Project on numerical weather prediction and was an active supporter of weather modification efforts. It also funded research taking place at McMurdo Station on Antarctica, staffing the station year-round with military and civilian scientists and technicians. As the tensions escalated between the United States and the USSR, and it appeared that the next war might be fought over the North Pole, the navy also funded research in the Arctic. A research station established in the far northern Alaska territory examined both meteorological and oceanographic conditions, collected data for climatological studies, and developed knowledge on war-fighting techniques and provisions necessary to win a war in a region more familiar to the Russians.
The Russians also expended large sums on meteorological research during this period and for the same reasons as the United States. Each side was convinced that the other had better meteorological forecasting capabilities and either had mastered, or was close to mastering, the control of weather as a weapon. The lack of communication between scientists on opposite sides of the iron curtain heightened suspicion on both sides as they sought ways of obtaining research results for in-depth analysis.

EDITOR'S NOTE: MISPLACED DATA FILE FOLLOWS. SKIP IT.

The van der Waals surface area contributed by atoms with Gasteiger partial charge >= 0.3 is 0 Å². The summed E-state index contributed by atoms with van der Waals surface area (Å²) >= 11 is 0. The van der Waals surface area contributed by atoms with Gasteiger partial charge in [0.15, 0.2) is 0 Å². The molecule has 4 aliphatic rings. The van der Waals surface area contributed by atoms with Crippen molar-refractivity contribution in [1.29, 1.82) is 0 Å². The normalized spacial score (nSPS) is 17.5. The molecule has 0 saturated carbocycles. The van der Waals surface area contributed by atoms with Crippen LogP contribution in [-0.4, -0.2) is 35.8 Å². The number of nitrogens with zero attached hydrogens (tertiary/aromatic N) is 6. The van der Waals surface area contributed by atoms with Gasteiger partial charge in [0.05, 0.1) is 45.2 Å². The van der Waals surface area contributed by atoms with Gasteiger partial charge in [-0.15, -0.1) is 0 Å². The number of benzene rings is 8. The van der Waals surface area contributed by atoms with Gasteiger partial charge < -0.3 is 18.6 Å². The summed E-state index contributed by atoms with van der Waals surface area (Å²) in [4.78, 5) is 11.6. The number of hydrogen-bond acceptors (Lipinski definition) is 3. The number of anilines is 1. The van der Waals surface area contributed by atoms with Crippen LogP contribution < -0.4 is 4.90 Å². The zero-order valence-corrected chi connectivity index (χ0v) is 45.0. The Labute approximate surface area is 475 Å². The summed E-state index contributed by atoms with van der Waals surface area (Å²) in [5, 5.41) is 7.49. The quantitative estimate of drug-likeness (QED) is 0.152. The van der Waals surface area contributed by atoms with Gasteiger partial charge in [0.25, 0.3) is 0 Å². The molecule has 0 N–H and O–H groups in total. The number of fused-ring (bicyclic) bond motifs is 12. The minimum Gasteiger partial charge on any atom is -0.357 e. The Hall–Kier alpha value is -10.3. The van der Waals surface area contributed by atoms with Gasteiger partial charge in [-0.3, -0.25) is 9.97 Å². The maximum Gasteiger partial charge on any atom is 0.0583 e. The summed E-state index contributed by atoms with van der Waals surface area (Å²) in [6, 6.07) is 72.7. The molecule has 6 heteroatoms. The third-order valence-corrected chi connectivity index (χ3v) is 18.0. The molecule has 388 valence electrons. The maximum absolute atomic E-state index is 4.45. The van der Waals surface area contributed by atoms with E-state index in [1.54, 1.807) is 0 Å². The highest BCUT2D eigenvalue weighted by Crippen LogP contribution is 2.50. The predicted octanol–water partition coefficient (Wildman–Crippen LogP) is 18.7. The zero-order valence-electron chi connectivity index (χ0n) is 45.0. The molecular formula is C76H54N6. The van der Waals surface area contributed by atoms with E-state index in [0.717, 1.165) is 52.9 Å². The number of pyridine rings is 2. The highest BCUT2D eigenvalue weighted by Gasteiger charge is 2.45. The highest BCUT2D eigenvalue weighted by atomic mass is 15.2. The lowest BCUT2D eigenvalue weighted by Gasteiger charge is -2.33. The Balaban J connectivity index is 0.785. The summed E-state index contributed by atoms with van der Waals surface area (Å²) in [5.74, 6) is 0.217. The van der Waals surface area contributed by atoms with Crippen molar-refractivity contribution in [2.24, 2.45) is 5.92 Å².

Despite the suspicion, meteorologists from around the world would join during the International Geophysical Year to obtain data needed to determine the nature of the general circulation of the atmosphere. While all participants were supposed to share all of their data, each nation withheld some of its data for national security reasons. Although scientists almost always promote internationalism and the free exchange of scientific information and discoveries, national security almost always takes precedence. With the military funding much of the research, some of it secretly, clearly its needs had greater priority than purely scientific needs. The military-dependent numerical weather prediction project was unclassified and its success would dramatically change 20th-century meteorology.
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